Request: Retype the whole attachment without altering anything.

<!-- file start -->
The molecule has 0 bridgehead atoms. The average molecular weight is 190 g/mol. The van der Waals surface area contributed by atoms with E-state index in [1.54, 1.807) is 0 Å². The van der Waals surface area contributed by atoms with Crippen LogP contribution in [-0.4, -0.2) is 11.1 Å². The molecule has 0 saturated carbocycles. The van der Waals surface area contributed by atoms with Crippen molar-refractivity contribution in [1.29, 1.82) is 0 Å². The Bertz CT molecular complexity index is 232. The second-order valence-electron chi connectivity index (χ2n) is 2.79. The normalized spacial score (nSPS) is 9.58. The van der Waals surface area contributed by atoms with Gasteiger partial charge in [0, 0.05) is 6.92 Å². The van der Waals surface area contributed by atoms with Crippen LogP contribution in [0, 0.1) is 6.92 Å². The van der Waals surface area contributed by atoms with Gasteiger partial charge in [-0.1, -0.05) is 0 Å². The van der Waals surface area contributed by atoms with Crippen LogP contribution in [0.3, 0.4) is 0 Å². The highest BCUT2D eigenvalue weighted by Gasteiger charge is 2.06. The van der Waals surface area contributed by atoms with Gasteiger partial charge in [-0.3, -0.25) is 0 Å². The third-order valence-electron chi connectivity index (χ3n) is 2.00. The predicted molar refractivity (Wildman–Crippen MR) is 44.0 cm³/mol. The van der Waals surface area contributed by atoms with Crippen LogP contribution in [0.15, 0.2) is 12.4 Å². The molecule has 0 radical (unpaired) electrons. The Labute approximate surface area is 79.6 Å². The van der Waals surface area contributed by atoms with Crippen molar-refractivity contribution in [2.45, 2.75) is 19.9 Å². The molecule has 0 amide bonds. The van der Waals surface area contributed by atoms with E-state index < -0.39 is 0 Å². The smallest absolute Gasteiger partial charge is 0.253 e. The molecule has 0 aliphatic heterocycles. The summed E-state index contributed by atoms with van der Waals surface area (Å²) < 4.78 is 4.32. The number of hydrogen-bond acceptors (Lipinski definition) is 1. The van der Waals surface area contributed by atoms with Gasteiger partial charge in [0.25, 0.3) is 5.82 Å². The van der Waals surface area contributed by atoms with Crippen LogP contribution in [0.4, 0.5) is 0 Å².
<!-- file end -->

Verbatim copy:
The molecule has 0 bridgehead atoms. The average molecular weight is 190 g/mol. The van der Waals surface area contributed by atoms with E-state index in [1.54, 1.807) is 0 Å². The van der Waals surface area contributed by atoms with Crippen LogP contribution in [-0.4, -0.2) is 11.1 Å². The molecule has 0 saturated carbocycles. The van der Waals surface area contributed by atoms with Crippen molar-refractivity contribution in [1.29, 1.82) is 0 Å². The Bertz CT molecular complexity index is 232. The second-order valence-electron chi connectivity index (χ2n) is 2.79. The normalized spacial score (nSPS) is 9.58. The van der Waals surface area contributed by atoms with Gasteiger partial charge in [0, 0.05) is 6.92 Å². The van der Waals surface area contributed by atoms with Crippen LogP contribution in [0, 0.1) is 6.92 Å². The van der Waals surface area contributed by atoms with Gasteiger partial charge in [-0.1, -0.05) is 0 Å². The van der Waals surface area contributed by atoms with Crippen LogP contribution in [0.3, 0.4) is 0 Å². The highest BCUT2D eigenvalue weighted by Gasteiger charge is 2.06. The van der Waals surface area contributed by atoms with Gasteiger partial charge in [-0.3, -0.25) is 0 Å². The third-order valence-electron chi connectivity index (χ3n) is 2.00. The predicted molar refractivity (Wildman–Crippen MR) is 44.0 cm³/mol. The van der Waals surface area contributed by atoms with Crippen LogP contribution in [0.15, 0.2) is 12.4 Å². The molecule has 0 radical (unpaired) electrons. The Labute approximate surface area is 79.6 Å². The van der Waals surface area contributed by atoms with Crippen molar-refractivity contribution in [2.45, 2.75) is 19.9 Å². The molecule has 0 amide bonds. The van der Waals surface area contributed by atoms with E-state index < -0.39 is 0 Å². The smallest absolute Gasteiger partial charge is 0.253 e. The molecule has 0 aliphatic heterocycles. The summed E-state index contributed by atoms with van der Waals surface area (Å²) < 4.78 is 4.32. The number of hydrogen-bond acceptors (Lipinski definition) is 1. The van der Waals surface area contributed by atoms with Gasteiger partial charge in [0.25, 0.3) is 5.82 Å². The van der Waals surface area contributed by atoms with Crippen LogP contribution in [0.4, 0.5) is 0 Å².